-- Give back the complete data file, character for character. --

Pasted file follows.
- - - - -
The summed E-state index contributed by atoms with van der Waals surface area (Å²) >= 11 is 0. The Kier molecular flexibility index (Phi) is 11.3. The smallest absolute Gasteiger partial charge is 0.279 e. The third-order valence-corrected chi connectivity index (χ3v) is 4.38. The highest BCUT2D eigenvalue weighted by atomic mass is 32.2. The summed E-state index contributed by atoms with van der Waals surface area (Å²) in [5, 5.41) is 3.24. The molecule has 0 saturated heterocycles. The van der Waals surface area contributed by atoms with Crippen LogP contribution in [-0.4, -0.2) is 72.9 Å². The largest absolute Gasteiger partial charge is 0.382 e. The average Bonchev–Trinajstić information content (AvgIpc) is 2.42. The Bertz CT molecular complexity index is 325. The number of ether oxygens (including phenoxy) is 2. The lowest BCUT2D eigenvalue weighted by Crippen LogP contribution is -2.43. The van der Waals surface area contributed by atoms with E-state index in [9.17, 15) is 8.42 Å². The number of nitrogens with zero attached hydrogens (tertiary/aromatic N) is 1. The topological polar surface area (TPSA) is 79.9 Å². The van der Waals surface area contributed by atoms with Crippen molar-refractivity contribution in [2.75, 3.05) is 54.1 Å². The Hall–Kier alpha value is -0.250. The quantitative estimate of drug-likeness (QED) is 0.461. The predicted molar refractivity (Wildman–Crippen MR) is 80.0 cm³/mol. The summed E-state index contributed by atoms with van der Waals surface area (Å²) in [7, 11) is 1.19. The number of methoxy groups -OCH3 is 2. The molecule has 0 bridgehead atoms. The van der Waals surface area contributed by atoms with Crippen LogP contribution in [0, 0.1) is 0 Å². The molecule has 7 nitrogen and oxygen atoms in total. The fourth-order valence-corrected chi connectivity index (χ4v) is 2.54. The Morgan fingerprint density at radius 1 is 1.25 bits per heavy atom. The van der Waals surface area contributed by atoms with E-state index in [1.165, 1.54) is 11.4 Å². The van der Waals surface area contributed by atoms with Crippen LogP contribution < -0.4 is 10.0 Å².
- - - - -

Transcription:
The summed E-state index contributed by atoms with van der Waals surface area (Å²) >= 11 is 0. The Kier molecular flexibility index (Phi) is 11.3. The smallest absolute Gasteiger partial charge is 0.279 e. The third-order valence-corrected chi connectivity index (χ3v) is 4.38. The highest BCUT2D eigenvalue weighted by atomic mass is 32.2. The summed E-state index contributed by atoms with van der Waals surface area (Å²) in [5, 5.41) is 3.24. The molecule has 0 saturated heterocycles. The van der Waals surface area contributed by atoms with Crippen LogP contribution in [-0.4, -0.2) is 72.9 Å². The largest absolute Gasteiger partial charge is 0.382 e. The average Bonchev–Trinajstić information content (AvgIpc) is 2.42. The Bertz CT molecular complexity index is 325. The number of ether oxygens (including phenoxy) is 2. The lowest BCUT2D eigenvalue weighted by Crippen LogP contribution is -2.43. The van der Waals surface area contributed by atoms with E-state index in [9.17, 15) is 8.42 Å². The number of nitrogens with zero attached hydrogens (tertiary/aromatic N) is 1. The topological polar surface area (TPSA) is 79.9 Å². The van der Waals surface area contributed by atoms with Crippen molar-refractivity contribution in [2.75, 3.05) is 54.1 Å². The Hall–Kier alpha value is -0.250. The quantitative estimate of drug-likeness (QED) is 0.461. The predicted molar refractivity (Wildman–Crippen MR) is 80.0 cm³/mol. The summed E-state index contributed by atoms with van der Waals surface area (Å²) in [7, 11) is 1.19. The number of methoxy groups -OCH3 is 2. The molecule has 0 bridgehead atoms. The van der Waals surface area contributed by atoms with Crippen LogP contribution in [0, 0.1) is 0 Å². The molecule has 7 nitrogen and oxygen atoms in total. The fourth-order valence-corrected chi connectivity index (χ4v) is 2.54. The Morgan fingerprint density at radius 1 is 1.25 bits per heavy atom. The van der Waals surface area contributed by atoms with E-state index in [1.165, 1.54) is 11.4 Å². The van der Waals surface area contributed by atoms with Crippen LogP contribution < -0.4 is 10.0 Å².